In one aspect of the invention, apparatus for measuring an average motor current is provided. A sensor is coupled to the motor to measure a motor winding current, and a first current generally proportional to the motor winding current is generated in response thereto. A current source generates a second current substantially proportional to a chopped output voltage, which is subtracted from the first current. A circuitry receives the difference between the first and second currents and generates an output voltage indicative of the average motor current. The output voltage is chopped by a circuit that produces a waveform at substantially the same duty cycle and phase as the power switch driving the motor.
In another aspect of the invention, a method for measuring an average motor current through a motor driven by a pulse width modulation waveform is provided. The steps include the steps of sensing a motor winding current, generating a first current being proportional to said sensed motor winding current, and generating a second current being proportional to a chopped output voltage having substantially the same frequency and phase as said pulse width modulation waveform. The first and second currents are then subtracted and converted to an output voltage indicative of the average motor current. The output voltage are chopped at substantially the same rate and time as said pulse width modulation waveform to generate said second current.
The present apparatus and method uses an analog closed loop driven at the same PWM rate as the power switches. In this manner, the mismatches in propagation delays and rise/fall times can be adjusted easily. Knowledge of the electrical time constant of the motor is used to stabilized the control loop, but not for fine adjustment of the accuracy of the measured average current.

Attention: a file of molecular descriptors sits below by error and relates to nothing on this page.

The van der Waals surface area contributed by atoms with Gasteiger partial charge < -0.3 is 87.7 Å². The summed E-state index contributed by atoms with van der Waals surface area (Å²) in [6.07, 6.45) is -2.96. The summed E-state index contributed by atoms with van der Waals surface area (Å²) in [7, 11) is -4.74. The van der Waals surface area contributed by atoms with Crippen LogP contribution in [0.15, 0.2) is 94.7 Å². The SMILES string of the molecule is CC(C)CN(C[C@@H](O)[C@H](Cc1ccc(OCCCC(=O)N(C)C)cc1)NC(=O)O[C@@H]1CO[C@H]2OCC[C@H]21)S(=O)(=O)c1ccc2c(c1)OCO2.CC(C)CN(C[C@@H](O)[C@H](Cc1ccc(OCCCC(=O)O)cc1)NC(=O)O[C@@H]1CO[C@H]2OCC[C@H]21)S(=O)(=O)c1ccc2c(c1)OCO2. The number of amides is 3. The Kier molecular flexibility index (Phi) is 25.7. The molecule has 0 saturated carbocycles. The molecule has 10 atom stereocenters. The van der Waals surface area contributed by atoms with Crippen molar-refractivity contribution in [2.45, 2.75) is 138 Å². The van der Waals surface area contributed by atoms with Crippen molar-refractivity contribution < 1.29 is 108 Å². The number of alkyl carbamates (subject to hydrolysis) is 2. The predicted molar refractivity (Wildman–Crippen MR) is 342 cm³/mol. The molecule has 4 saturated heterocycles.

For a better understanding of the present invention, reference may be made to the accompanying drawings, in which:
FIG. 1 is a simplified schematic of an embodiment of the present invention;
FIG. 2A is a circuit schematic of an embodiment of the present invention;
FIG. 2B is a timing diagram of selected signals;
FIG. 3 is an exemplary plot comparing the measured average voltage with and without using the present invention; and
FIG. 4 is an exemplary plot comparing the measured average voltage with and without using the present invention.
The preferred embodiment(s) of the present invention is (are) illustrated in FIGS. 1-5, like reference numerals being used to refer to like and corresponding parts of the various drawings.
In FIG. 1 showing a simplified circuit diagram of an embodiment 10 of the present invention, a motor current, IM, flows through a diode circuit 12 and a motor winding 14 representing the bottom legs of a three-phase bridge coupled together (not shown), which is regulated by a transistor 16 functioning as a power switch. Power switch 16 may be implemented by an n-channel MOSFET, as shown. The current flowing into a drain terminal of power switch 16 is represented by ISWX. The Power switch 16 receives a pulse width modulation (PWM) input signal, which turns it on and off. A sense resistor 20 is placed between ground and the power switch 16 to provide a voltage measurement, VRS, across resistor 20 at node 22. Node 22 is coupled to a current source 26, which is in turn coupled to another current source 24. Current sources 24 and 26 have matched transconductances, gm.